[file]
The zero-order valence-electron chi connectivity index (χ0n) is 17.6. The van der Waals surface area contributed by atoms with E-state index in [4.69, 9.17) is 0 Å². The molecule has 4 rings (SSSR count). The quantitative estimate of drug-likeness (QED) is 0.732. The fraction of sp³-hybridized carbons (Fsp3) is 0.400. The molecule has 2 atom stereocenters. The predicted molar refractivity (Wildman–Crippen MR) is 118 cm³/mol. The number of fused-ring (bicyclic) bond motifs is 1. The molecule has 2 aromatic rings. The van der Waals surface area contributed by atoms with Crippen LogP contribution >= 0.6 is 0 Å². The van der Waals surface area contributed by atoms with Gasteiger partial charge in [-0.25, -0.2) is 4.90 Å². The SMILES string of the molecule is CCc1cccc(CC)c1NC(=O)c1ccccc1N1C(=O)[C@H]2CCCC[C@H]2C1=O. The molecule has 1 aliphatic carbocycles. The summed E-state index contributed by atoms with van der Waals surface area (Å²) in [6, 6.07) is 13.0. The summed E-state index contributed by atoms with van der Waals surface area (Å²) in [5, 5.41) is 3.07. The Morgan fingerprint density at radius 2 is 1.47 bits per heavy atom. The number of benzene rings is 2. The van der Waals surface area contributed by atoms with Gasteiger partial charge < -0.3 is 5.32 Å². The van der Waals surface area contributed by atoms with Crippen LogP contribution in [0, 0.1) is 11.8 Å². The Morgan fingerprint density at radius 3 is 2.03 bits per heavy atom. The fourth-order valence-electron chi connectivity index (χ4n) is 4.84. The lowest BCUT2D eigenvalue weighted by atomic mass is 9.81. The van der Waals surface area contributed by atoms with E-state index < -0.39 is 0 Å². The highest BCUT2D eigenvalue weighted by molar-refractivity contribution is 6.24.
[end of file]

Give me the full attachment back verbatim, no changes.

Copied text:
The zero-order valence-electron chi connectivity index (χ0n) is 17.6. The van der Waals surface area contributed by atoms with E-state index in [4.69, 9.17) is 0 Å². The molecule has 4 rings (SSSR count). The quantitative estimate of drug-likeness (QED) is 0.732. The fraction of sp³-hybridized carbons (Fsp3) is 0.400. The molecule has 2 atom stereocenters. The predicted molar refractivity (Wildman–Crippen MR) is 118 cm³/mol. The number of fused-ring (bicyclic) bond motifs is 1. The molecule has 2 aromatic rings. The van der Waals surface area contributed by atoms with Crippen LogP contribution >= 0.6 is 0 Å². The van der Waals surface area contributed by atoms with Gasteiger partial charge in [-0.25, -0.2) is 4.90 Å². The SMILES string of the molecule is CCc1cccc(CC)c1NC(=O)c1ccccc1N1C(=O)[C@H]2CCCC[C@H]2C1=O. The molecule has 1 aliphatic carbocycles. The summed E-state index contributed by atoms with van der Waals surface area (Å²) in [6, 6.07) is 13.0. The summed E-state index contributed by atoms with van der Waals surface area (Å²) in [5, 5.41) is 3.07. The Morgan fingerprint density at radius 2 is 1.47 bits per heavy atom. The number of benzene rings is 2. The van der Waals surface area contributed by atoms with Gasteiger partial charge < -0.3 is 5.32 Å². The van der Waals surface area contributed by atoms with Crippen LogP contribution in [0, 0.1) is 11.8 Å². The Morgan fingerprint density at radius 3 is 2.03 bits per heavy atom. The fourth-order valence-electron chi connectivity index (χ4n) is 4.84. The lowest BCUT2D eigenvalue weighted by atomic mass is 9.81. The van der Waals surface area contributed by atoms with E-state index < -0.39 is 0 Å². The highest BCUT2D eigenvalue weighted by molar-refractivity contribution is 6.24.